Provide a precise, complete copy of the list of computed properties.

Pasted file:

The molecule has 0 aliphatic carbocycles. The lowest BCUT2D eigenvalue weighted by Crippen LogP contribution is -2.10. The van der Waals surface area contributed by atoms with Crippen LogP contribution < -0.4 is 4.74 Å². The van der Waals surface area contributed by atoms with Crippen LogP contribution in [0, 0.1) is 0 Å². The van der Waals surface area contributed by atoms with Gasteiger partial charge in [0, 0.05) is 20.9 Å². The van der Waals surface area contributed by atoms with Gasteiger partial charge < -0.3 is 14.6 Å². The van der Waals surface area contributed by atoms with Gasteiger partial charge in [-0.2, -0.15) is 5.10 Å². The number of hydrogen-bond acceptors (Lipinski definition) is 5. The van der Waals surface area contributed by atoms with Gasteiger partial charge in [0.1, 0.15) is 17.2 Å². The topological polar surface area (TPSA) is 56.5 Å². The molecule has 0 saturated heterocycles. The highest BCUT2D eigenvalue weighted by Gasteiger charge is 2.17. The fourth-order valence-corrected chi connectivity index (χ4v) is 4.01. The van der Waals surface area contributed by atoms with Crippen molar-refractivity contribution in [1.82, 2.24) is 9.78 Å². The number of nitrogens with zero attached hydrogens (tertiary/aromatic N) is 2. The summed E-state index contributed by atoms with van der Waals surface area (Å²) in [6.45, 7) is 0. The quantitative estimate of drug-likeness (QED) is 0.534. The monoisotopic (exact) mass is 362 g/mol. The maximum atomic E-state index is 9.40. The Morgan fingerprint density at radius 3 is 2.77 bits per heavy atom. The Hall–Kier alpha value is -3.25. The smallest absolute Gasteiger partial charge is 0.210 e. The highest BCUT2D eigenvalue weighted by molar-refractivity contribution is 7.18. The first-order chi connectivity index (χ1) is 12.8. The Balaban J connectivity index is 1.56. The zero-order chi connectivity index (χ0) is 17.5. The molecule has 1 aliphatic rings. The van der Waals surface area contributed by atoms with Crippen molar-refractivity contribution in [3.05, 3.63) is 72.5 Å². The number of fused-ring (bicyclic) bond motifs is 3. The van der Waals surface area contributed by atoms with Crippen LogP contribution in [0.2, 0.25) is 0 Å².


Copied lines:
The molecule has 0 aliphatic carbocycles. The lowest BCUT2D eigenvalue weighted by Crippen LogP contribution is -2.10. The van der Waals surface area contributed by atoms with Crippen LogP contribution < -0.4 is 4.74 Å². The van der Waals surface area contributed by atoms with Crippen LogP contribution in [0, 0.1) is 0 Å². The van der Waals surface area contributed by atoms with Gasteiger partial charge in [0, 0.05) is 20.9 Å². The van der Waals surface area contributed by atoms with Gasteiger partial charge < -0.3 is 14.6 Å². The van der Waals surface area contributed by atoms with Gasteiger partial charge in [-0.2, -0.15) is 5.10 Å². The number of hydrogen-bond acceptors (Lipinski definition) is 5. The van der Waals surface area contributed by atoms with Gasteiger partial charge in [0.1, 0.15) is 17.2 Å². The topological polar surface area (TPSA) is 56.5 Å². The molecule has 0 saturated heterocycles. The highest BCUT2D eigenvalue weighted by Gasteiger charge is 2.17. The fourth-order valence-corrected chi connectivity index (χ4v) is 4.01. The van der Waals surface area contributed by atoms with Crippen molar-refractivity contribution in [1.82, 2.24) is 9.78 Å². The number of nitrogens with zero attached hydrogens (tertiary/aromatic N) is 2. The summed E-state index contributed by atoms with van der Waals surface area (Å²) in [6.45, 7) is 0. The quantitative estimate of drug-likeness (QED) is 0.534. The monoisotopic (exact) mass is 362 g/mol. The maximum atomic E-state index is 9.40. The Morgan fingerprint density at radius 3 is 2.77 bits per heavy atom. The Hall–Kier alpha value is -3.25. The smallest absolute Gasteiger partial charge is 0.210 e. The highest BCUT2D eigenvalue weighted by molar-refractivity contribution is 7.18. The first-order chi connectivity index (χ1) is 12.8. The Balaban J connectivity index is 1.56. The zero-order chi connectivity index (χ0) is 17.5. The molecule has 1 aliphatic rings. The van der Waals surface area contributed by atoms with Crippen molar-refractivity contribution in [3.05, 3.63) is 72.5 Å². The number of fused-ring (bicyclic) bond motifs is 3. The van der Waals surface area contributed by atoms with Crippen LogP contribution in [0.2, 0.25) is 0 Å².